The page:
Mayflower mouth

Kamala, Daenerys, and the politics of mis- and dispronunciation

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Senator David Perdue

My name is Anand. It means happiness, bliss, contentment. If you’re interested in experiencing these feelings, may I suggest a name other than Anand when coming of age in the United States of America.

The other day, when Senator David Perdue, Republican of Georgia, referred to his colleague of many years as “Kamala-mala-mala, I don’t know, whatever!”, I immediately recognized him. All my life, perhaps like you, I have run up against the unwillingness and inability of many Americans to say my name correctly.

The unwillingness and the inability are connected but distinct. In the Perdue case, it was unwillingness flying under the cover of inability. The “I don’t know, whatever!” part was a pretense of personal limitation to soften the blow of “mala-mala,” which was pure middle-school mockery.

The obvious word for what Perdue did is “mispronunciation.” But I would like to correct that. The proper term is “dispronunciation.” Consider that misinformation is information that merely happens to be false, whereas disinformation is false information purposely spread. Similarly, mispronunciation is people trying too feebly and in vain to say our names — and dispronunciation is people saying our names incorrectly on purpose, as if to remind us whose country this really is.

Mispronunciation is a matter of limited tongues. Dispronunciation is a matter of limited hearts. For as long as I can remember, I have had to navigate around the shortcomings of both organs.

And if the beauteous outpouring of the #MyNameIs hashtag in recent days is any indication, I am very far from alone.

In my case, I’m not even talking about the pronunciation of my last name here. Look, I would love to live in a society where both names were said right by most people. But I recognize that my last name is difficult. I have heard it mispronounced in India, where it comes from. For the purposes of this discussion, I want to share my bafflement and frustration with the insurmountable difficulty of getting people in the United States of America to say “Anand.”

It’s pronounced “AH-nund.” I tend to think it rhymes with “almond,” but that trick only works if you pronounce “almond” like “ahl-mond,” not like “awl-mond.” The first syllable, which provides the bang of emphasis, is the straightforward “ah” sound — as in, “Ah! I got the job! In this economy!” The second, quieter syllable is best explained by the past tense of the made-up verb “to nun.” As in: “When I was in Catholic school, I wasn’t sure what I wanted to do with my life, so they talked me into going into the convent. I got nunned.”

AH + nunned. Faster now — Anand. Like I said, it does and it doesn’t rhyme with almond. And what I just did is far easier to do out loud:

Yet it has been a lifelong battle to get those five letters, those two syllables, said right. There is “ANNE-ind” and “ah-NAAND” and “AY-nanned.” And those are just the ones I remember. My expectation has never been that anyone should know how to say it before being properly taught. I’m just mystified why it’s so hard after hearing it.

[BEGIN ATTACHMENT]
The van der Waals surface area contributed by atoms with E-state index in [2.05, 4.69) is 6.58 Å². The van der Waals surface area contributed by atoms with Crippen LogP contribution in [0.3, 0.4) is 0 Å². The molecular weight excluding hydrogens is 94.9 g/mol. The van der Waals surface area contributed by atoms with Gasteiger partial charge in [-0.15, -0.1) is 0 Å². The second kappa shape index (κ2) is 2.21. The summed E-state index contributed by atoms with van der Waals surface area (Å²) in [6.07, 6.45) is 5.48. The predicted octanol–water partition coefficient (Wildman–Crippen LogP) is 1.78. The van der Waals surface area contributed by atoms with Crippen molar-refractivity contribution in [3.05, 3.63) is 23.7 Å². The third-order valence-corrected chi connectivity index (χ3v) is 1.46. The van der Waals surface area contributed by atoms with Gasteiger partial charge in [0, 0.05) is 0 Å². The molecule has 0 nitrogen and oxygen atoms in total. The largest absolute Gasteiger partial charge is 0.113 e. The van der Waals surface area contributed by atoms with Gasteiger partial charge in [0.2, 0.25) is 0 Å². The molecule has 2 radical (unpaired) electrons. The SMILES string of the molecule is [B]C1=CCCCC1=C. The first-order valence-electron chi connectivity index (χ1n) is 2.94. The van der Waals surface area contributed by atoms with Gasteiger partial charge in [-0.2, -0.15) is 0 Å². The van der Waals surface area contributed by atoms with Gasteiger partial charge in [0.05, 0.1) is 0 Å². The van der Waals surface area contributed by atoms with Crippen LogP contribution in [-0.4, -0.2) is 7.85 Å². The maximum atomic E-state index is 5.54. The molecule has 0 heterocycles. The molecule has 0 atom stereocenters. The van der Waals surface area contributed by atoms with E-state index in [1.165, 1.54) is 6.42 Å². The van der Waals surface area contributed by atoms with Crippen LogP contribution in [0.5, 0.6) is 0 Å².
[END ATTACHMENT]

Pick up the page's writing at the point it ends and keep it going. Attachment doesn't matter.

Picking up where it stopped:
I still remember the classrooms where, in the first days of the new year, the teacher would reach my name in the roll call and, instead of simply asking how it should be said, would begin: “Well, I’m probably going to butcher this, but…” Despite the pronunciation I would then offer, many, if not most, of my teachers would say it wrong — not just that day but on all the days to come. And I was still years away from gathering up the courage to insist that they expand their repertoire beyond the mouth movements of the Mayflower.

The students I went to school with could not be expected to be any better than the teachers. Perhaps they had a certain advantage in youthful malleability; their tongues still had room to grow. But that advantage was neutralized by the pleasure many of them took in saying non-Mayflower names wrong. With the teachers, generally, it was about mispronunciation. With the students, it was an unhealthy mix of that and dispronunciation. Today there is language for the behaviors many of us experienced before such frameworks existed: we might call them microaggressions. Back in school, I just knew them as the tax of not being John or Michael or Bob or William or Brian.

I say “tax” deliberately. A mis- and dispronounced name is not necessarily a gate that locks you out, though it can be. It’s a tax you must pay several times a day, every day, simply to keep moving through life. Before virtually every encounter you have, there is this phase that other people get to skip. A phase in which everyone is reminded that you are not entirely of us, you do not belong to our default, you need to be explained, you come with instructions, you are a hard case, you take extra effort, you don’t just glide into the mix, you require extra preparation by us, you may get offended at us.